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ECUADOR: Bishop Fasts for Reconciliation in Jungle Province

Gonzalo Ortiz

QUITO, Jun 8 2011 (IPS) - Catholic bishop emeritus Gonzalo López Marañón has been fasting since May 24 in a park in the Ecuadorian capital to call for peace and reconciliation in Sucumbíos, an Amazon province immersed in a conflict over the Vatican’s decision to put the diocese in the hands of an ultra-conservative Catholic order.

With his habitual smile, the 77-year-old former bishop of Sucumbíos is wrapped in a poncho and wearing a woollen scarf, hat and gloves, despite the sunshine in the park where he is camping out, because he has lost eight kilos in 15 days and can’t shake the cold. In the past two weeks, he has had to put up with several cold, rainy days, and even a hailstorm, even though the dry season starts in June.

But he converses, sitting on the grass, with the groups that continuously show up to greet him, from Quito and Sucumbíos.

The backdrop to the fast is a clash between two very different approaches to the Catholic Church’s pastoral care in Sucumbíos: that of the community-based Discalced (or Barefoot) Carmelites, who work on behalf of the poor and focus on social questions like health and education, and to which López Marañón belongs, and that of the far-right Heralds of the Gospel order.

When López Marañón retired in October as bishop of the province after 40 years in the post, the Vatican turned the diocese – which had been in the hands of the Carmelites for 80 years – over to the Heralds of the Gospel.

The arrival of the Heralds drew widespread opposition in the complex social and political scenario in the northeastern province, which borders civil war-torn Colombia.

In March 2008, Raúl Reyes, a commander of the Revolutionary Armed Forces of Colombia (FARC) guerrillas, was killed at his camp in the Sucumbíos jungle in a cross-border military raid by Colombia, which triggered a serious diplomatic crisis.

The province is also the site of the largest oil-related environmental catastrophe in the world, caused by U.S. oil giant Chevron.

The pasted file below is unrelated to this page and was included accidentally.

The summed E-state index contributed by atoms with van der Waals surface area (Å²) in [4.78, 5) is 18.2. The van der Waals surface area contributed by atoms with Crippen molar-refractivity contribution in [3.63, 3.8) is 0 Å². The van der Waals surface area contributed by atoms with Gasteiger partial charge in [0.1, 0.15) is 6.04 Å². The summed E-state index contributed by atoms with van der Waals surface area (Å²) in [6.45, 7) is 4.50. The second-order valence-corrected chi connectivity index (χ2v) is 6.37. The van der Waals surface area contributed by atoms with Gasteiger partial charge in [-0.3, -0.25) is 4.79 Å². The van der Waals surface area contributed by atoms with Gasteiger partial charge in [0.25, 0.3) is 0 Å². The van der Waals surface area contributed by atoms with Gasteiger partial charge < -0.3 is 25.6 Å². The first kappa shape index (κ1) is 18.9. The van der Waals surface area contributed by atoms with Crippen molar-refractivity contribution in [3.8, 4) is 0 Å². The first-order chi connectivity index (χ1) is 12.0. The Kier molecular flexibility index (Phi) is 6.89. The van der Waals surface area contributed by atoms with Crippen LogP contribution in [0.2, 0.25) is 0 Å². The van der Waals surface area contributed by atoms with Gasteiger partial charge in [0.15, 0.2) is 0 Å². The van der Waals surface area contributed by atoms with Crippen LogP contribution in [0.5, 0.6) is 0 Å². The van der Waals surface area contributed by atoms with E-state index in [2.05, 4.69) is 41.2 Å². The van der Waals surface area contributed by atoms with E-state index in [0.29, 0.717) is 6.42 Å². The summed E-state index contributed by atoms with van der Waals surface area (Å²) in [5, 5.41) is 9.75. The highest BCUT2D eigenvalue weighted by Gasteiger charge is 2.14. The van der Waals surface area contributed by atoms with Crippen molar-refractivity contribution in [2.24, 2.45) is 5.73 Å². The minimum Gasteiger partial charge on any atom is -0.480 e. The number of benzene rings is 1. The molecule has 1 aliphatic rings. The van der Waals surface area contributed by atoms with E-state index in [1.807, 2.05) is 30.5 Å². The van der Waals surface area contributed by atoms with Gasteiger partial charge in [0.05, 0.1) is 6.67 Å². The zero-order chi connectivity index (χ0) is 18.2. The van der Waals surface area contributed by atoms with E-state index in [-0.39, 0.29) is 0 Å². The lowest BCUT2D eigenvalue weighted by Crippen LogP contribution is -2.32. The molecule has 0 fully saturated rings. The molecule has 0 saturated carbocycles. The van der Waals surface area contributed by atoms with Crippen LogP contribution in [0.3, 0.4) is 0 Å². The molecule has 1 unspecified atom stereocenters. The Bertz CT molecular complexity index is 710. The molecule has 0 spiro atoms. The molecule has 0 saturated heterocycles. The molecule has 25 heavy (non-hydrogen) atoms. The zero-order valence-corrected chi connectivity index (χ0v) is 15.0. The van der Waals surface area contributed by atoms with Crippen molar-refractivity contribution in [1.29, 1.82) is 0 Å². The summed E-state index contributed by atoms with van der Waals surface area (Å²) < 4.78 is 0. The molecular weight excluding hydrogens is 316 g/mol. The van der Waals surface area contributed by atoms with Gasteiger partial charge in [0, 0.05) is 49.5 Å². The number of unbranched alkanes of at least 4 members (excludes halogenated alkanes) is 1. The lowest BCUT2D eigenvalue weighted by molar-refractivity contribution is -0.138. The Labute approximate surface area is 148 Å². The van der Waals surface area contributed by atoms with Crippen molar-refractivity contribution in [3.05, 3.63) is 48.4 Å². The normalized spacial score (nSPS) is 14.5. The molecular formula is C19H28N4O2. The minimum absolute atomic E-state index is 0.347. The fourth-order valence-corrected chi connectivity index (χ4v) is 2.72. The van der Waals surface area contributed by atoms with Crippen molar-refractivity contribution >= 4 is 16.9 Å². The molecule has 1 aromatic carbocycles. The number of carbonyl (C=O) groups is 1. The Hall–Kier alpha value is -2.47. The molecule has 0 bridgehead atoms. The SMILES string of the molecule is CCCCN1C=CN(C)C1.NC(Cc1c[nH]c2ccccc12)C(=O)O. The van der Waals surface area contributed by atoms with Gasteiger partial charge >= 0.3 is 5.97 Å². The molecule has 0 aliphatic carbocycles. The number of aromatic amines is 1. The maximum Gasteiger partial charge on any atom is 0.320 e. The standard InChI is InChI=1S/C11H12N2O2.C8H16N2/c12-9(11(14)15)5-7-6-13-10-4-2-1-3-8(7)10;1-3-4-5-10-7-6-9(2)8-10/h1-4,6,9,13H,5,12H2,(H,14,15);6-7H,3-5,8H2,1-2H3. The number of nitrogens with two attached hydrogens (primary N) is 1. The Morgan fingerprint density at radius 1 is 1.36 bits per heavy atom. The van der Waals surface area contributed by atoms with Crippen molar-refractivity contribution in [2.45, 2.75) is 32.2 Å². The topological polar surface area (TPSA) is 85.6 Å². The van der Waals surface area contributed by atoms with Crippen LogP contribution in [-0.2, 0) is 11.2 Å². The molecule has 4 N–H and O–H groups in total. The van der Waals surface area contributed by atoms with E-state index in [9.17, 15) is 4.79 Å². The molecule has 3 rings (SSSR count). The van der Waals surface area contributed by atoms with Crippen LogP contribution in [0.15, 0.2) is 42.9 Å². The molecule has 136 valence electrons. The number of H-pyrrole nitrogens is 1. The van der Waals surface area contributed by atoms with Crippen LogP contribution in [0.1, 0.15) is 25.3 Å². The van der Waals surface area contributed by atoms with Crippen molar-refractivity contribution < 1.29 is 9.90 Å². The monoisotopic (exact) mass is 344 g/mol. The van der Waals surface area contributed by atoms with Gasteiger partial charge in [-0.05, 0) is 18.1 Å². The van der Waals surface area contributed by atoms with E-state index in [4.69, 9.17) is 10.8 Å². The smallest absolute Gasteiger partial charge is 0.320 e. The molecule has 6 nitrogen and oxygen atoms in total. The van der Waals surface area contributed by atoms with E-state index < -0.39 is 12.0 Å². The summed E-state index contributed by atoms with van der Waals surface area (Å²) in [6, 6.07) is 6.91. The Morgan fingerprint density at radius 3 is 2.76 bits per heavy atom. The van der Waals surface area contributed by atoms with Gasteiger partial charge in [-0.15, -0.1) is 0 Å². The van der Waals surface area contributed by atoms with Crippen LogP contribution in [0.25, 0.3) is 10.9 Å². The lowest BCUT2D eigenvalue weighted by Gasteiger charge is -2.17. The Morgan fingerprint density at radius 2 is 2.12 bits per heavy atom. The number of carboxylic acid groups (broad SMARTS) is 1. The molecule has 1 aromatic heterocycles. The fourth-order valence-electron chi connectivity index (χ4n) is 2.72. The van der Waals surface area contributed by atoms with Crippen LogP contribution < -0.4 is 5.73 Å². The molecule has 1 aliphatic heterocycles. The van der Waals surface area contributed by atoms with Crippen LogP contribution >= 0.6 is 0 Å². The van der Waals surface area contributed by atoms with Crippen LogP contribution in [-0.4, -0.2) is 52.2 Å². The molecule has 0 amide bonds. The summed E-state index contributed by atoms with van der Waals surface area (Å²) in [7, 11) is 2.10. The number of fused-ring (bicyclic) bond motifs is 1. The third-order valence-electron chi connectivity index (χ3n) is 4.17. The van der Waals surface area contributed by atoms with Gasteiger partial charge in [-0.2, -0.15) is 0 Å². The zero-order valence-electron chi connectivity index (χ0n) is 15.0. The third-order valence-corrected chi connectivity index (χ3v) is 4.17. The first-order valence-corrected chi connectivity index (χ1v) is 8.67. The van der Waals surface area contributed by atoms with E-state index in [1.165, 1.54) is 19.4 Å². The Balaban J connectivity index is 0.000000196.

“I have seen the transformation (of the province) from a jungle area with isolated indigenous communities to a magnet for internal migration after the discovery of oil,” which began to be exported in 1972, said López Marañón, who took over the diocese in 1970, at the age of 37.

He described the broad range of logging, farming and commercial activities in the remote province, which now has airports and paved roads, as well as a wide gap between rich and poor and severe pollution caused by the oil industry.

Because Sucumbíos borders Colombia, the authorities are constantly engaged in the fight against smugglers of products like fuel, and against arms and drug traffickers, which also leads to a heavy military presence. The area is also the main destination in Ecuador for thousands of refugees displaced by the violence in Colombia.

“This isn’t a hunger strike, but a fast,” the bishop emeritus’s spokeswoman, María de los Ángeles Vaca, told IPS. “The difference is that this is a religious act, accompanied by prayer and dialogue, in the search for peace.”

López Marañón is only receiving liquids. “But he is fine, the doctor tells us his vital signs are stable,” she added.

The bishop emeritus says he will continue to fast until there are signs of reconciliation between the groups in conflict.

Left-wing President Rafael Correa has visited the camp in the park twice. López Marañón has also received visits from civil and religious authorities and hundreds of Catholic faithful from Quito, and from delegations of young people, women, peasant farmers, craftspeople and workers from Sucumbíos.

Ecuador’s bishops’ conference, presided over by Antonio Arregui, archbishop of the city of Guayaquil and a member of Opus Dei, another ultra-conservative Catholic order, has not made any official statements on the situation.

“But the bishops have come to my little tent,” López Marañón said.

Indeed, while IPS was in the park, the bishop emeritus was visited by bishops from the northwestern province of Esmeraldas and the eastern province of Orellana, and at least four other bishops had come in previous days. And bishops from countries like Costa Rica, Guatemala, Mexico and Panama have expressed their solidarity with him by letter.

Moreover, the tent in which the bishop emeritus is fasting, and where he sleeps on the ground, is no longer on its own. It is surrounded by about 10 other tall white tents, some of which have been joined together to create an improvised chapel. “We already have a cathedral,” López Marañón jokes.